While this article is framed as a challenge to evolution, Behe has argued extensively elsewhere that the best mechanism to account for the origin of these types of unevolvable biochemical pathways is intelligent design (See Behe, 1996; discussed here in section II (A)). Behe’s argument is purely empirical and makes no reliance upon God or the supernatural.


D.

Jonathan Wells, “Do Centrioles Generate a Polar Ejection Force?,” Rivista di Biologia / Biology Forum, 98:71-96 (2005).

Design theorist and cellular biologist Jonathan Wells argues in this technical article in one of the world’s most venerable biology journals that centrioles may have a structure resembling human-designed turbines. Wells attributes this insight to consideration of the hypothesis that centrioles were designed by an intelligent cause:

What if centrioles really are tiny turbines? This is much easier to conceive if we adopt a holistic rather than reductionistic approach, and if we regard centrioles as designed structures rather than accidental by-products of neo-Darwinian evolution.

There is no reference to God or the supernatural in this paper, and Wells simply treats these structures as biological machines micro-engineered by some intelligent agent.


E.

William A. DembskiThe Design Inference (Cambridge University Press, 1998).

In this peer-reviewed book by a prestigious academic publisher, Dembski lays out a theoretical model using detailed statistical analysis to determine when it is appropriate to infer design. Some of Dembski’s test examples include the Search for Extra Terrestrial Intelligence, archaeology, and cryptography. There is no mention or reliance upon God or the supernatural in any of Dembski’s arguments. This highly technical book provides a purely empirical method for detecting design in nature. This method can establish the prior action of an intelligent agent, but cannot determine the identity of such an agent, nor does it appeal to religious notions of the supernatural.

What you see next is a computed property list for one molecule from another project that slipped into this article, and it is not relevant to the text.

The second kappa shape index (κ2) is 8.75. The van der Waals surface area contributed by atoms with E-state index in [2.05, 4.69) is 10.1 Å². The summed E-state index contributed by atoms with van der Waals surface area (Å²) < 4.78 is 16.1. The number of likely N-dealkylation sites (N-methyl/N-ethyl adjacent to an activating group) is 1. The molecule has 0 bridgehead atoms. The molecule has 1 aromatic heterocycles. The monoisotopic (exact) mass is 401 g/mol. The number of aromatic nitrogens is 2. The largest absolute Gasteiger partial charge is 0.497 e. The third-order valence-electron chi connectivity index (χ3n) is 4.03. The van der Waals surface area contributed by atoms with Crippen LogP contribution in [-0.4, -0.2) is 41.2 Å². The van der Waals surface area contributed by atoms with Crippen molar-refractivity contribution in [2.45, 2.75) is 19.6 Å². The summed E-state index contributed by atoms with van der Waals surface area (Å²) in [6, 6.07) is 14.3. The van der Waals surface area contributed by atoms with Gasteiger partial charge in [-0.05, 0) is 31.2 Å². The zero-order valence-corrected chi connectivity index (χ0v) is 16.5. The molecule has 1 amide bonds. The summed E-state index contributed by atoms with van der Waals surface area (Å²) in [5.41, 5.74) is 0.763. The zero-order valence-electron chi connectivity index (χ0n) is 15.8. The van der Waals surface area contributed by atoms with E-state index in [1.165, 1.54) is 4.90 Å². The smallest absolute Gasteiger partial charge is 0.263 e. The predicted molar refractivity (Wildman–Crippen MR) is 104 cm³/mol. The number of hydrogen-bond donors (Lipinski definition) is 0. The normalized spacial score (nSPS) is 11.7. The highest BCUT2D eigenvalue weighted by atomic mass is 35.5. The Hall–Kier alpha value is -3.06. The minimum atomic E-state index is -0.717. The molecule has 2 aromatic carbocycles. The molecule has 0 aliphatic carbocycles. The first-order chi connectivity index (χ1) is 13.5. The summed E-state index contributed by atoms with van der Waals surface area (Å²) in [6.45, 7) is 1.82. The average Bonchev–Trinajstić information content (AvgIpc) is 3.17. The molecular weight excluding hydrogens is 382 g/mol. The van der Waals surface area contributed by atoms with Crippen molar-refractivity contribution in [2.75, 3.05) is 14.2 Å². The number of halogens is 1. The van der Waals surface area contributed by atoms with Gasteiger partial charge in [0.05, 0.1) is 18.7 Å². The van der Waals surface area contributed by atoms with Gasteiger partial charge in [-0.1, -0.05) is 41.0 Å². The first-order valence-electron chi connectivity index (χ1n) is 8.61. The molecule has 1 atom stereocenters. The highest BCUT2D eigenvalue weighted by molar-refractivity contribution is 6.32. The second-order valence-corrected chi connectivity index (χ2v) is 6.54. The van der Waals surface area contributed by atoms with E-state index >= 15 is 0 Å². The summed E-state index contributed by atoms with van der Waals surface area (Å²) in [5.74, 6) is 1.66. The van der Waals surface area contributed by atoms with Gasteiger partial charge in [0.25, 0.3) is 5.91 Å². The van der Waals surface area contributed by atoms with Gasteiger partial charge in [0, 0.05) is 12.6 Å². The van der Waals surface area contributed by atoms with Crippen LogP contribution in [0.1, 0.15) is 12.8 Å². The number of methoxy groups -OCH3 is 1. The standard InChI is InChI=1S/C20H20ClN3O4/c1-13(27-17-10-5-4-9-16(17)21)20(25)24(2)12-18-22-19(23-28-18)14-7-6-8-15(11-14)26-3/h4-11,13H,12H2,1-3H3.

F.

William A. Dembski: The Logical Underpinnings of Intelligent Design, Debating Design (William A. Dembski & Michael Ruse eds., Cambridge University Press 2004).

This article presents Dembski’s empirical arguments for detecting design without making any reference to God or the supernatural. Dembski outlines his method of design detection. In it he proposes a rigorous way of identifying the effects of intelligent causation and distinguishing them from the effects of undirected natural causes and material mechanisms. Dembski shows how the presence of “specified complexity” provides a reliable marker or indicator of prior intelligent activity. “Intelligence” is the focus of Dembski’s study and there is no appeal to God or the supernatural.


G.

Walter L. Bradley, “Information, Entropy, and the Origin of Life”, Debating Design (William A. Dembski & Michael Ruse eds., Cambridge University Press 2004).

In this article, Walter Bradley explains why materialistic theories of chemical evolution have not explained the configurational entropy present in living systems — a feature of living systems that Bradley takes to be strong evidence of intelligent design. There is no mention of God or the supernatural in this purely empirically-based argument.


H.

Michael J. Behe, “Irreducible Complexity: Obstacle to Darwinian Evolution”, Debating Design (William A. Dembski & Michael Ruse eds., Cambridge University Press 2004).